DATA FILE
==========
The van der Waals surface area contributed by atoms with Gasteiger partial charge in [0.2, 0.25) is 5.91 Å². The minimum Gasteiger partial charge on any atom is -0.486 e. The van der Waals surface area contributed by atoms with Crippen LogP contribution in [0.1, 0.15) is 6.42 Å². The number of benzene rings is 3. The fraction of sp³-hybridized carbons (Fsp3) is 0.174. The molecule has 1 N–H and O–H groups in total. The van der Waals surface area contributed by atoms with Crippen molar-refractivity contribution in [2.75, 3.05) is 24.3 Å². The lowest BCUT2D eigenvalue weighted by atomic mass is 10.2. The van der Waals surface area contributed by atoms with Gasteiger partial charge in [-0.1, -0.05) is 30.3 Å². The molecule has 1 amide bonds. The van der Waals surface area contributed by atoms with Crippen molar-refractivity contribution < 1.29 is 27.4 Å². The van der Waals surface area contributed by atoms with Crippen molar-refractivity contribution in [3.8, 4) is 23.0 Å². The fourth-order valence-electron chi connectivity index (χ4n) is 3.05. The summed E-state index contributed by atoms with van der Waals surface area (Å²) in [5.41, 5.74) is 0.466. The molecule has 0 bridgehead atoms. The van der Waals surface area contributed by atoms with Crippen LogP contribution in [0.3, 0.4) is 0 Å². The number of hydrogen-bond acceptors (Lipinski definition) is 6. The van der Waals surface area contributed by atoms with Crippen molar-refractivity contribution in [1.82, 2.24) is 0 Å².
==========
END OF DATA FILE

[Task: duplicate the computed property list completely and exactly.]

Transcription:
The van der Waals surface area contributed by atoms with Gasteiger partial charge in [0.2, 0.25) is 5.91 Å². The minimum Gasteiger partial charge on any atom is -0.486 e. The van der Waals surface area contributed by atoms with Crippen LogP contribution in [0.1, 0.15) is 6.42 Å². The number of benzene rings is 3. The fraction of sp³-hybridized carbons (Fsp3) is 0.174. The molecule has 1 N–H and O–H groups in total. The van der Waals surface area contributed by atoms with Crippen molar-refractivity contribution in [2.75, 3.05) is 24.3 Å². The lowest BCUT2D eigenvalue weighted by atomic mass is 10.2. The van der Waals surface area contributed by atoms with Gasteiger partial charge in [-0.1, -0.05) is 30.3 Å². The molecule has 1 amide bonds. The van der Waals surface area contributed by atoms with Crippen molar-refractivity contribution < 1.29 is 27.4 Å². The van der Waals surface area contributed by atoms with Crippen molar-refractivity contribution in [3.8, 4) is 23.0 Å². The fourth-order valence-electron chi connectivity index (χ4n) is 3.05. The summed E-state index contributed by atoms with van der Waals surface area (Å²) in [5.41, 5.74) is 0.466. The molecule has 0 bridgehead atoms. The van der Waals surface area contributed by atoms with Crippen LogP contribution in [0.3, 0.4) is 0 Å². The number of hydrogen-bond acceptors (Lipinski definition) is 6. The van der Waals surface area contributed by atoms with Crippen molar-refractivity contribution in [1.82, 2.24) is 0 Å².